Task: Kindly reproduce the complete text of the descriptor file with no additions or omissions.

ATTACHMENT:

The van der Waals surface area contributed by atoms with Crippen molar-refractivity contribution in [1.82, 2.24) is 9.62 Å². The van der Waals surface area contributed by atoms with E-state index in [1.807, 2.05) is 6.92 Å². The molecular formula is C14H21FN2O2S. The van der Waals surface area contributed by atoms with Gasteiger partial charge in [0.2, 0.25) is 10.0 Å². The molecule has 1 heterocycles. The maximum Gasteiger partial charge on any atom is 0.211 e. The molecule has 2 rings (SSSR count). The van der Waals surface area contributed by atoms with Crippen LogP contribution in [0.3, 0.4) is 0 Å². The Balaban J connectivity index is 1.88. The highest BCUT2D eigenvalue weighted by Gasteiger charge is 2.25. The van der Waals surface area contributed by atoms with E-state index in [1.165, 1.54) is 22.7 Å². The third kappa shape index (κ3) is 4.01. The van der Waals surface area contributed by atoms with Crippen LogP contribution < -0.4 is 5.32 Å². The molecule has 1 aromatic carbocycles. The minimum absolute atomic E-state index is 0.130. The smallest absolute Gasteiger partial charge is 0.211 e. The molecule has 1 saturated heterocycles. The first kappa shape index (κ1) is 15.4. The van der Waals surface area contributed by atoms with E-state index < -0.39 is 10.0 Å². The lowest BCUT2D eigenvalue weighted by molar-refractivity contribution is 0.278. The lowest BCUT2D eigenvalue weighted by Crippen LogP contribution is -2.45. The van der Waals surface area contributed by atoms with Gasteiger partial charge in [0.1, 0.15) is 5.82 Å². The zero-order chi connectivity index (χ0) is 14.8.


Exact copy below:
The van der Waals surface area contributed by atoms with Crippen molar-refractivity contribution in [1.82, 2.24) is 9.62 Å². The van der Waals surface area contributed by atoms with E-state index in [1.807, 2.05) is 6.92 Å². The molecular formula is C14H21FN2O2S. The van der Waals surface area contributed by atoms with Gasteiger partial charge in [0.2, 0.25) is 10.0 Å². The molecule has 1 heterocycles. The maximum Gasteiger partial charge on any atom is 0.211 e. The molecule has 2 rings (SSSR count). The van der Waals surface area contributed by atoms with Crippen LogP contribution in [0.3, 0.4) is 0 Å². The Balaban J connectivity index is 1.88. The highest BCUT2D eigenvalue weighted by Gasteiger charge is 2.25. The van der Waals surface area contributed by atoms with E-state index in [1.165, 1.54) is 22.7 Å². The third kappa shape index (κ3) is 4.01. The van der Waals surface area contributed by atoms with Crippen LogP contribution < -0.4 is 5.32 Å². The molecule has 1 aromatic carbocycles. The minimum absolute atomic E-state index is 0.130. The smallest absolute Gasteiger partial charge is 0.211 e. The molecule has 1 saturated heterocycles. The first kappa shape index (κ1) is 15.4. The van der Waals surface area contributed by atoms with E-state index < -0.39 is 10.0 Å². The lowest BCUT2D eigenvalue weighted by molar-refractivity contribution is 0.278. The lowest BCUT2D eigenvalue weighted by Crippen LogP contribution is -2.45. The van der Waals surface area contributed by atoms with Gasteiger partial charge in [0.1, 0.15) is 5.82 Å². The zero-order chi connectivity index (χ0) is 14.8.